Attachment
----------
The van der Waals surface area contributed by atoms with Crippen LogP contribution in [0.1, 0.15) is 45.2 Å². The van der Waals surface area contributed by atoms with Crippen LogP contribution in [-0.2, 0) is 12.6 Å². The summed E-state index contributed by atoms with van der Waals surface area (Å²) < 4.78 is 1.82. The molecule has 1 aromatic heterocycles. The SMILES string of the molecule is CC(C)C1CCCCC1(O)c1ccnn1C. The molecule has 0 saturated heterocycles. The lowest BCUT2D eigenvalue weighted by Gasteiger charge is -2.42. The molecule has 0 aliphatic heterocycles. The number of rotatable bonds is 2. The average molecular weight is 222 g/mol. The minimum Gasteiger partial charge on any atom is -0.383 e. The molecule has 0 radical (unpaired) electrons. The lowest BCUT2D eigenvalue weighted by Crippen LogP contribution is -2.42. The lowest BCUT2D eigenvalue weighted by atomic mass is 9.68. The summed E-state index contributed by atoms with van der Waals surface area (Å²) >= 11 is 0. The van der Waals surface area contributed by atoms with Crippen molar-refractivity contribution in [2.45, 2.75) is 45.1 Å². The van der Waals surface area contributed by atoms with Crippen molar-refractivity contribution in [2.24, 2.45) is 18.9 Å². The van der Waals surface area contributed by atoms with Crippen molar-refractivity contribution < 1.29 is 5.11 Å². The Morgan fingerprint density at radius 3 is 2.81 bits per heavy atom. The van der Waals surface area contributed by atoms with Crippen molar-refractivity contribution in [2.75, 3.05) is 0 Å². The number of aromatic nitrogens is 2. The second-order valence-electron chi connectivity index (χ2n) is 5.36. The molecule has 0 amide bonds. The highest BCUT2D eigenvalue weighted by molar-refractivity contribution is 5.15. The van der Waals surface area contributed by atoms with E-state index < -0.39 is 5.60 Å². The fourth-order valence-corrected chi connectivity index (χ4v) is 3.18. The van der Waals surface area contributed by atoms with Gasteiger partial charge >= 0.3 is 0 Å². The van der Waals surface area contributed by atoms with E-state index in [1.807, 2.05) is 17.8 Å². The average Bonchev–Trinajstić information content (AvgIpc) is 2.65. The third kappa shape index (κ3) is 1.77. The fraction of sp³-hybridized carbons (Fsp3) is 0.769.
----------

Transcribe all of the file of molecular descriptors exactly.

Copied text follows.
The van der Waals surface area contributed by atoms with Crippen LogP contribution in [0.1, 0.15) is 45.2 Å². The van der Waals surface area contributed by atoms with Crippen LogP contribution in [-0.2, 0) is 12.6 Å². The summed E-state index contributed by atoms with van der Waals surface area (Å²) < 4.78 is 1.82. The molecule has 1 aromatic heterocycles. The SMILES string of the molecule is CC(C)C1CCCCC1(O)c1ccnn1C. The molecule has 0 saturated heterocycles. The lowest BCUT2D eigenvalue weighted by Gasteiger charge is -2.42. The molecule has 0 aliphatic heterocycles. The number of rotatable bonds is 2. The average molecular weight is 222 g/mol. The minimum Gasteiger partial charge on any atom is -0.383 e. The molecule has 0 radical (unpaired) electrons. The lowest BCUT2D eigenvalue weighted by Crippen LogP contribution is -2.42. The lowest BCUT2D eigenvalue weighted by atomic mass is 9.68. The summed E-state index contributed by atoms with van der Waals surface area (Å²) >= 11 is 0. The van der Waals surface area contributed by atoms with Crippen molar-refractivity contribution in [2.45, 2.75) is 45.1 Å². The van der Waals surface area contributed by atoms with Crippen molar-refractivity contribution in [2.24, 2.45) is 18.9 Å². The van der Waals surface area contributed by atoms with Crippen molar-refractivity contribution < 1.29 is 5.11 Å². The Morgan fingerprint density at radius 3 is 2.81 bits per heavy atom. The van der Waals surface area contributed by atoms with Crippen molar-refractivity contribution in [2.75, 3.05) is 0 Å². The number of aromatic nitrogens is 2. The second-order valence-electron chi connectivity index (χ2n) is 5.36. The molecule has 0 amide bonds. The highest BCUT2D eigenvalue weighted by molar-refractivity contribution is 5.15. The van der Waals surface area contributed by atoms with E-state index < -0.39 is 5.60 Å². The fourth-order valence-corrected chi connectivity index (χ4v) is 3.18. The van der Waals surface area contributed by atoms with Gasteiger partial charge >= 0.3 is 0 Å². The van der Waals surface area contributed by atoms with E-state index in [1.807, 2.05) is 17.8 Å². The average Bonchev–Trinajstić information content (AvgIpc) is 2.65. The third kappa shape index (κ3) is 1.77. The fraction of sp³-hybridized carbons (Fsp3) is 0.769.